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A CurtainUp London London Review

She's so deliciously low! So horribly dirty!— Higgins
Michelle Dockery as Eliza
(Photo: Nobby Clark)
Peter Hall's production of Pygmalion which originated at the Theatre Royal in Bath, comes to the Old Vic in London with rising star, Michelle Dockery playing the flower seller to society beauty, Eliza Dolittle. I have to confess that I had never seen Pygmalion in its Shavian version before, only the musical variety of the show that is My Fair Lady. Here, there will be no artificial happy ending but a play about social manipulation with little thought given by the protagonist to the consequences for the girl who has been taught to speak well but not given any other marketable talents.

Professor Higgins (Tim Pigott-Smith) is here portrayed as an overgrown schoolboy, a man with all the grace of an awkward thirteen year old who dresses in an overly long cardigan and puts his feet on the furniture. With his bachelor friend, Colonel Pip Pickering (James Laurenson) he has a wager that he can pass off Eliza as a duchess at a society ball. After the ball, Higgins is so full of his success that he forgets the instrument of his victory, the girl who has worked so hard to please.

The play has no sympathetic male characters, maybe with the exception of Higgins' accomplice, Pickering who at least seems to have some manners and Eliza's father, the dustman Alfred Dolittle (Tony Haygarth), one of the undeserving poor. Nice but dim, Freddy Eynsford Hill (Matt Barber) finds Eliza attractive but needs to marry for money as his desperate mother (Pamela Miles) beautifully conveys, the Eynsford Hills being gentility on their uppers. Higgins' crime may be a lack of consideration or forethought but he also comes over as a manipulator playing with Eliza for his own selfish amusement.

The scene which is sheer genius is when Higgins takes Eliza to his mother's (Barbara Jefford) house for an initial try out. Eliza's vowels and accent have been perfected but not her sentence construction or grammar which are as she would have spoken in her former life as a Covent Garden flower seller. She booms out, "How do you do?" with perfect 'o's but then lapses into, "But it's my belief that they done the old woman in . . . . Y-e-e-e-es, Lord love you!" The incongruity of her perfect enunciation and the low language is delightful. This scene culminates with Eliza's announcement, when invited by Freddy to walk across the park, "Walk! Not bloody likely. I'm going in a taxi!" The use of this swear word created a furore both in the original staging of the play and later in the 1936 film.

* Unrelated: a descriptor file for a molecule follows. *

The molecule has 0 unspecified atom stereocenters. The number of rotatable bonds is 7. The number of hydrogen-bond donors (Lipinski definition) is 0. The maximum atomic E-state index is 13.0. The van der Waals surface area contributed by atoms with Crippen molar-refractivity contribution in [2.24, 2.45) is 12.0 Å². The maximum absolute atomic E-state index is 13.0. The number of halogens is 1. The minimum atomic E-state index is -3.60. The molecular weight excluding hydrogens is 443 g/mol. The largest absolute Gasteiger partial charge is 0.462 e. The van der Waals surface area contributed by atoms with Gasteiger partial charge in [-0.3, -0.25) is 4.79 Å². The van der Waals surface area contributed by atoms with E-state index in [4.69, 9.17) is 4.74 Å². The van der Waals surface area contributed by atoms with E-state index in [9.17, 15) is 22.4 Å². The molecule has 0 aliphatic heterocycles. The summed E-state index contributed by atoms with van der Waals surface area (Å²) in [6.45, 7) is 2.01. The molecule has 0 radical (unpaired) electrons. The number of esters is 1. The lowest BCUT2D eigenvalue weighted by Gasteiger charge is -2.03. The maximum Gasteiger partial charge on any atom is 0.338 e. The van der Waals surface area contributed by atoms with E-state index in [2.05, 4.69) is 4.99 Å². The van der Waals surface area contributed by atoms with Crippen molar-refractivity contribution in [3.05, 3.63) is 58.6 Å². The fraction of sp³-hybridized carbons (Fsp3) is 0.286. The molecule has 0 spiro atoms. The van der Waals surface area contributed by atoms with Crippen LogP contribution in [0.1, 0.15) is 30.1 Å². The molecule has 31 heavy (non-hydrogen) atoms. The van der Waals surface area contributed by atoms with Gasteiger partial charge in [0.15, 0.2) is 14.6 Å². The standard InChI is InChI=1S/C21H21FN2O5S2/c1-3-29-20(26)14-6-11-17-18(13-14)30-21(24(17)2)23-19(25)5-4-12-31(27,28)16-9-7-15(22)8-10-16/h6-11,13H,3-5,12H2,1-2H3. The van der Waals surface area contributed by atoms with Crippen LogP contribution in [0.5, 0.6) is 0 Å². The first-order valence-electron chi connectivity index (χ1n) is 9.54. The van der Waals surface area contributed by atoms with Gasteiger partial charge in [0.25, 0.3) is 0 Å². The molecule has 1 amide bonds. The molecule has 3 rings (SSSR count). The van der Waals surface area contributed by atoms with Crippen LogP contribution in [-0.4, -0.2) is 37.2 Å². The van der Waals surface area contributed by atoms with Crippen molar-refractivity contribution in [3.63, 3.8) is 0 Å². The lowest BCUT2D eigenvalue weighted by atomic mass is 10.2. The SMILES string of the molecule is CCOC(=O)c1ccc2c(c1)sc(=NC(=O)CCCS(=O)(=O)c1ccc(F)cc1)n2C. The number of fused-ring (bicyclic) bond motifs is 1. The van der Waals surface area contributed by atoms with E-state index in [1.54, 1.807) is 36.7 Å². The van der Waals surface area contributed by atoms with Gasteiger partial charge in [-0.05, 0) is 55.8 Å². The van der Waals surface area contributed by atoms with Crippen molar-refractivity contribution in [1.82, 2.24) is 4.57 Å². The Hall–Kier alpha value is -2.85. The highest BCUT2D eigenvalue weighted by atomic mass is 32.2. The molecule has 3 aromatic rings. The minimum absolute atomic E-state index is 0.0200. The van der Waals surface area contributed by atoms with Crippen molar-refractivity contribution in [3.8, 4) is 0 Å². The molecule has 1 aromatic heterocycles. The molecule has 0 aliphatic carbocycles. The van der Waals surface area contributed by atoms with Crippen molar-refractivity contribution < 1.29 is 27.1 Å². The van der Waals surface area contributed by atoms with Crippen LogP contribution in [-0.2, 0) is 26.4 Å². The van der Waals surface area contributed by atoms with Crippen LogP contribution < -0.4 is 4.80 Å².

Tim Pigott-Smith's body language conveys the geeky professor as he stretches his cardigan, gesticulating with his hands stuck in the hip length pockets. He fidgets and whistles, eats mints in company and makes us think he is the one who needs lessons in deportment and etiquette. Michelle Dockery screeches the "Ah--ow--oo--ooh!"s as the best of Elizas and later makes a sad figure as she reflects saying, "The difference between a lady and a flower girl is not how she behaves, but how she is treated."

The sets are wonderful. Classical columns at Covent Garden for the opening scene which sees Higgins taking notes of London dialect and accurately pinpointing the exact part of London the speakers were born in. There is Higgins' study with its assortment of scientific paraphernalia and Mrs Higgins' elegant drawing room. Unlike the film we never see Eliza out in society except at Mrs Higgins' "At Home". But we do see her magnificent clothes and jewels, the latter of which are on loan. Michelle Dockery is stunning in the Edwardian cream suit and picture hat she visits Mrs Higgins in and equally gorgeous in her white ball gown for her final test which we see when she returns to Higgins' house.

Sir Peter Hall's production is a delight from beginning to end with pitch perfect performances from everyone including his exciting find Michelle Dockery.

For more about George Bernard Shaw's life and work, including links to other reviews of Pygmalion, check out our Shaw Backgrounder

Written by George Bernard Shaw
Directed by Peter Hall
Associate Director: Cordelia Monsey

Starring: Tim Pigott-Smith, Michelle Dockery, James Laurenson, Tony Haygarth, Barbara Jefford
With: Pamela Miles, Emma Noakes, Matt Barber, Mark Extance, Peter Cadden, Steven Alexander, Mia Austen, Una Stubbs, Corinna Marlowe
Set Design: Simon Higlett
Costume Design: Christopher Woods
Lighting: Peter Mumford
Sound: Gregory Clarke
Music: Mick Sands
Running time: Two hours 30 minutes with one interval
Box Office: 0870 060 6628
Booking to 2nd August 2008
Reviewed by Lizzie Loveridge based on 20th May 2008 performance at The Old Vic, The Cut, London SE1 (Rail/Tube: Waterloo)
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